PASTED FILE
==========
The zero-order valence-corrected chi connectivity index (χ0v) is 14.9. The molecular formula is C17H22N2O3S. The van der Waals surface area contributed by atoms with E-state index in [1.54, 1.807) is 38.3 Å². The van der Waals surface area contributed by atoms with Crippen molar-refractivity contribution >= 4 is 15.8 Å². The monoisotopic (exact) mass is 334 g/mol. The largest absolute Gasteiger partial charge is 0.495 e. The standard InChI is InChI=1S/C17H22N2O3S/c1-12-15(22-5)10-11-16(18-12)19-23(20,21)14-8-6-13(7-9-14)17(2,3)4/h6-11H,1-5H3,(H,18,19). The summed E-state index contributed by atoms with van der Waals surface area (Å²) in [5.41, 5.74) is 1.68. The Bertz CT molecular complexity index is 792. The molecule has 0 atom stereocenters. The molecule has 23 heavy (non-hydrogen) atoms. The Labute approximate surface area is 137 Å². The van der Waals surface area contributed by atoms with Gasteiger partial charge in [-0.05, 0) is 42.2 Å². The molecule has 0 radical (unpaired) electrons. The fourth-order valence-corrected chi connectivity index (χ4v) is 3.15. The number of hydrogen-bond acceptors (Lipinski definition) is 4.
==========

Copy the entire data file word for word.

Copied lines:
The zero-order valence-corrected chi connectivity index (χ0v) is 14.9. The molecular formula is C17H22N2O3S. The van der Waals surface area contributed by atoms with E-state index in [1.54, 1.807) is 38.3 Å². The van der Waals surface area contributed by atoms with Crippen molar-refractivity contribution >= 4 is 15.8 Å². The monoisotopic (exact) mass is 334 g/mol. The largest absolute Gasteiger partial charge is 0.495 e. The standard InChI is InChI=1S/C17H22N2O3S/c1-12-15(22-5)10-11-16(18-12)19-23(20,21)14-8-6-13(7-9-14)17(2,3)4/h6-11H,1-5H3,(H,18,19). The summed E-state index contributed by atoms with van der Waals surface area (Å²) in [5.41, 5.74) is 1.68. The Bertz CT molecular complexity index is 792. The molecule has 0 atom stereocenters. The molecule has 23 heavy (non-hydrogen) atoms. The Labute approximate surface area is 137 Å². The van der Waals surface area contributed by atoms with Gasteiger partial charge in [-0.05, 0) is 42.2 Å². The molecule has 0 radical (unpaired) electrons. The fourth-order valence-corrected chi connectivity index (χ4v) is 3.15. The number of hydrogen-bond acceptors (Lipinski definition) is 4.